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Adjusting the pitch

In less than one month, I have to pitch Slow Burn to an agent at the National Conference in Orlando. Have to? Yes. Why? Because the whole idea scares the bejeezus out of me. That's a sure sign I should do it. (NOTE: This only applies to those things that won't actually kill me.)

Besides, it's a good motivator to get the pitch written in case I meet an agent/editor in the elevator or at dinner and she/he says “Tell me about your book.” As much as I'd like to be spontaneous and unrehearsed, my usual response to this type of question is something between babble and nonsense.

I thought writing a synopsis was bad. You know, boiling the story down to 3-5 pages and keeping it interesting. Hah! A pitch is more akin to the query letter blurb that requires about 3-5 paragraphs, except it can be as short as 3-5 sentences.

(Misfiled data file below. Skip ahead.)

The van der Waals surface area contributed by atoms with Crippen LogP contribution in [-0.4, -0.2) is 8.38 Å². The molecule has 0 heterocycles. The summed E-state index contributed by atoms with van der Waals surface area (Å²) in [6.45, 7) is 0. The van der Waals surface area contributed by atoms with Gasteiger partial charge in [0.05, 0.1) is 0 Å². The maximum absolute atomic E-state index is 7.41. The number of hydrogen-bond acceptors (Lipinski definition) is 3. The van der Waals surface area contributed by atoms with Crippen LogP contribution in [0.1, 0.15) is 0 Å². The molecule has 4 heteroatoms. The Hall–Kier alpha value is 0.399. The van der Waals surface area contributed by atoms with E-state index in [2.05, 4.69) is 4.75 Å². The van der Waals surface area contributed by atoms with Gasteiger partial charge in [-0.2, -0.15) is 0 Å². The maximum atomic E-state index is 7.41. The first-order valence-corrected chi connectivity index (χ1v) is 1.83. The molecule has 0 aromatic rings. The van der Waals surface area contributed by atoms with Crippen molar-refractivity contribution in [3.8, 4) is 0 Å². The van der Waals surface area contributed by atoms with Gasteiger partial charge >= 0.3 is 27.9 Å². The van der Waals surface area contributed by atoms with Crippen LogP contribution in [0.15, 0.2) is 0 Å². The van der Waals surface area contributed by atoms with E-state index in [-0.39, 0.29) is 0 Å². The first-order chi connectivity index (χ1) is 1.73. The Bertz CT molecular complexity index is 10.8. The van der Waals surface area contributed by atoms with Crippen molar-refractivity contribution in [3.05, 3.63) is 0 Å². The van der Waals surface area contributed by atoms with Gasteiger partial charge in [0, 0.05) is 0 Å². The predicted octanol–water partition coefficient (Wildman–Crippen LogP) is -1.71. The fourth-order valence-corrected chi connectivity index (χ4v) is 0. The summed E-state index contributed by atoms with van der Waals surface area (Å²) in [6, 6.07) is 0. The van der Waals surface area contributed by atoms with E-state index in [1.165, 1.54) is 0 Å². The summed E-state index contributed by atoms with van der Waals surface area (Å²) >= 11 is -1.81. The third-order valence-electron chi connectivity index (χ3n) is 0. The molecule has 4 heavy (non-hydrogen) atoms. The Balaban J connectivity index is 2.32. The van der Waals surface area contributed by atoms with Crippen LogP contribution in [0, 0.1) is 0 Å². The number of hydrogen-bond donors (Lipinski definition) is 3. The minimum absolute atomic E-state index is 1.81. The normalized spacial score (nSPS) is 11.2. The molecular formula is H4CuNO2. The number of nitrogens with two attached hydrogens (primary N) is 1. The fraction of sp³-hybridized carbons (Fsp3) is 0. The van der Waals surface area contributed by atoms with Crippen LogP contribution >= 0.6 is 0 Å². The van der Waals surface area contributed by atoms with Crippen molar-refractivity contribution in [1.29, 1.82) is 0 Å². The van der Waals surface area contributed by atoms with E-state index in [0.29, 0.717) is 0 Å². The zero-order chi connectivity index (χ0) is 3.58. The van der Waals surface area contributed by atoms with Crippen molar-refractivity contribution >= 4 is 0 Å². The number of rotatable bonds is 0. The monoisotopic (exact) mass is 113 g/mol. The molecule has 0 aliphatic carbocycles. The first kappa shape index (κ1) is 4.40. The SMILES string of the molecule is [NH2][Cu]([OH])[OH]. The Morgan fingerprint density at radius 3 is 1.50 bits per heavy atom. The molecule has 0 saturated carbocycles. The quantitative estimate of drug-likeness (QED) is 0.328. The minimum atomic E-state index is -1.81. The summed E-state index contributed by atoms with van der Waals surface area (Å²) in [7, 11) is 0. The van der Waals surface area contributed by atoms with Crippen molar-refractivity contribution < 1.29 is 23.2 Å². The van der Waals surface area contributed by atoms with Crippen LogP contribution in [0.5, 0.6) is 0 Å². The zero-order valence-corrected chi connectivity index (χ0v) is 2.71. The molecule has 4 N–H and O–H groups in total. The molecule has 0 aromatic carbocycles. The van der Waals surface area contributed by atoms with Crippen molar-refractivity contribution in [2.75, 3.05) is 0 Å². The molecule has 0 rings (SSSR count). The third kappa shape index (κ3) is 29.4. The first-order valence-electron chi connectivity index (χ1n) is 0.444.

The pitch based on Goal, Motivation, and Conflict (aka GMC) has been the easiest for me. Since I try not to start a book without identifying these three crucial pieces for each character, I had a pretty good handle on them. Still, putting them into a form that sells is the hard part.

I should have majored in Marketing instead of MIS.

I have several more types of pitches to attempt, and copious amounts of practice before I'm ready to head to Nationals. That seems like a lot of work for a ten-minute appointment, but really, it's prep for the whole conference. After all, no matter who asks about my book, I don't want to sound like an idiot.

I spend enough time fighting the dumb blonde stereotype. How dumb would I look if I couldn't even coherently describe my own book?

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